George Hallett is a South African photographer. In the early 1970s he was living in exile in London. Just before he left South Africa he had photographed District Six, an area of Cape Town that the apartheid regime was preparing to raze to the ground. In 1971 he was commissioned by the Times Educational Supplement to take photographs of Handsworth to illustrate an article entitled Handsworth: Caribbean Black Country. The article was written as a result of the Race in the Inner City report which had been published by the Runnymede Trust earlier in the year.
After taking the photographs in Handsworth, Hallett lived and worked in Paris, Amsterdam and Zimbabwe, and gained a reputation as a photojournalist of international standing. He has exhibited work all around the world, and in 1994 he was commissioned by the African National Congress to photograph the movement’s coming to power. He returned to live in his native South Africa the following year and since then has photographed and documented the Truth and Reconciliation process.
The George Hallett Collection is made up of a series of exhibition and work prints, taken in Handsworth to accompany the originalTimes Educational Supplement article. As well as showing what life in the area at that time was like, they contain a remarkable link to another Birmingham photographer. One of Hallett’s images shows two boys standing on the street; it was not until he met up with photographer Vanley Burke in 2001 that they realised the boys were in fact Burke’s brothers, standing outside his mother’s shop in Handsworth. The collection also includes an exhibition featuring photographs by Hallett and fellow photographer Benny Gool of the Truth and Reconciliation Commission in South Africa; the process which attempted to begin the healing of South Africa after apartheid. This exhibition was shown in Coventry in 2004 and examples from the work can be found elsewhere on this website.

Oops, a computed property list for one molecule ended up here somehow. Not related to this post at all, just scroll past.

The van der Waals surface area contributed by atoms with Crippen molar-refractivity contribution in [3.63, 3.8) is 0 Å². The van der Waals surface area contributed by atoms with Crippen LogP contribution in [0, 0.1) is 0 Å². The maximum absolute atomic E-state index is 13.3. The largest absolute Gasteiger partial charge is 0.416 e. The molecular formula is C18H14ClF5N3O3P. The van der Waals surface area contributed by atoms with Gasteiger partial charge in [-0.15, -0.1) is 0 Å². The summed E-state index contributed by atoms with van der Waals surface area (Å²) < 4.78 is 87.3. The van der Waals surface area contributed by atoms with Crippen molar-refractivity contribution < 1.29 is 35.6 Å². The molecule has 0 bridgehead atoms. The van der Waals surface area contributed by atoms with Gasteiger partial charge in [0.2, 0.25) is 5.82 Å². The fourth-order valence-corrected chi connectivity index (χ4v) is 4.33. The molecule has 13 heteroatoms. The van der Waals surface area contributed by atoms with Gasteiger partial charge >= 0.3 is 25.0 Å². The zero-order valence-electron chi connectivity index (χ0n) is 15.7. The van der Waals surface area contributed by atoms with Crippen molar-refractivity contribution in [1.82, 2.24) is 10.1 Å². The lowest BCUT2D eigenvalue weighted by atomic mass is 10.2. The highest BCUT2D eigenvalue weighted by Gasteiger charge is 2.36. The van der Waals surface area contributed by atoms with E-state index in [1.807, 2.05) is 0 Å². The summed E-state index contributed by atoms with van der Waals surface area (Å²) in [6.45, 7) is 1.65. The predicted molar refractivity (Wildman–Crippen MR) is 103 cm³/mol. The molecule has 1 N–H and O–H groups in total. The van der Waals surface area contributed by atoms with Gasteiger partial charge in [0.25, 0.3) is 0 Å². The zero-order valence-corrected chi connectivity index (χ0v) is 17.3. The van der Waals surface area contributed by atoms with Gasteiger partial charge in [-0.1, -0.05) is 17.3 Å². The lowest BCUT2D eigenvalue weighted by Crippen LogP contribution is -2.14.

A detailed catalogue of this collection will be available soon in Birmingham City Archives, collection reference MS 2449.
You can also download a pdf version of the catalogue to the collection below:
George Hallett Catalogue - MS 2449